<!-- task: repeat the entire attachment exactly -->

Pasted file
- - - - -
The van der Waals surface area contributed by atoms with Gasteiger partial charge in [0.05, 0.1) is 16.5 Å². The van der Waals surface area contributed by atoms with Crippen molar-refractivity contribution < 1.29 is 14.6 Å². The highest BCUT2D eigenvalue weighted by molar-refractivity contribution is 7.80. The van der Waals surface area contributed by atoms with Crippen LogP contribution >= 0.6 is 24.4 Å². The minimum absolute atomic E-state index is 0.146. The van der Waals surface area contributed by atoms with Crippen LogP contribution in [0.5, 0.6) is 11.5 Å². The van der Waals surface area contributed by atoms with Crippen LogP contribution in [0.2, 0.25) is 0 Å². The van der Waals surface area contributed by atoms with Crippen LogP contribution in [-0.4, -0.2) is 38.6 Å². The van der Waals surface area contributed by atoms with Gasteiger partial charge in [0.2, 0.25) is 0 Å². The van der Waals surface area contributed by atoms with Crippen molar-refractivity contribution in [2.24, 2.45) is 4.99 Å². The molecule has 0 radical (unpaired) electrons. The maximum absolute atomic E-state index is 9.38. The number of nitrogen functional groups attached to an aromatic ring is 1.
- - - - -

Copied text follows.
The van der Waals surface area contributed by atoms with Gasteiger partial charge in [0.05, 0.1) is 16.5 Å². The van der Waals surface area contributed by atoms with Crippen molar-refractivity contribution < 1.29 is 14.6 Å². The highest BCUT2D eigenvalue weighted by molar-refractivity contribution is 7.80. The van der Waals surface area contributed by atoms with Crippen LogP contribution >= 0.6 is 24.4 Å². The minimum absolute atomic E-state index is 0.146. The van der Waals surface area contributed by atoms with Crippen LogP contribution in [0.5, 0.6) is 11.5 Å². The van der Waals surface area contributed by atoms with Crippen LogP contribution in [0.2, 0.25) is 0 Å². The van der Waals surface area contributed by atoms with Crippen LogP contribution in [-0.4, -0.2) is 38.6 Å². The van der Waals surface area contributed by atoms with Gasteiger partial charge in [0.2, 0.25) is 0 Å². The van der Waals surface area contributed by atoms with Crippen molar-refractivity contribution in [2.24, 2.45) is 4.99 Å². The molecule has 0 radical (unpaired) electrons. The maximum absolute atomic E-state index is 9.38. The number of nitrogen functional groups attached to an aromatic ring is 1.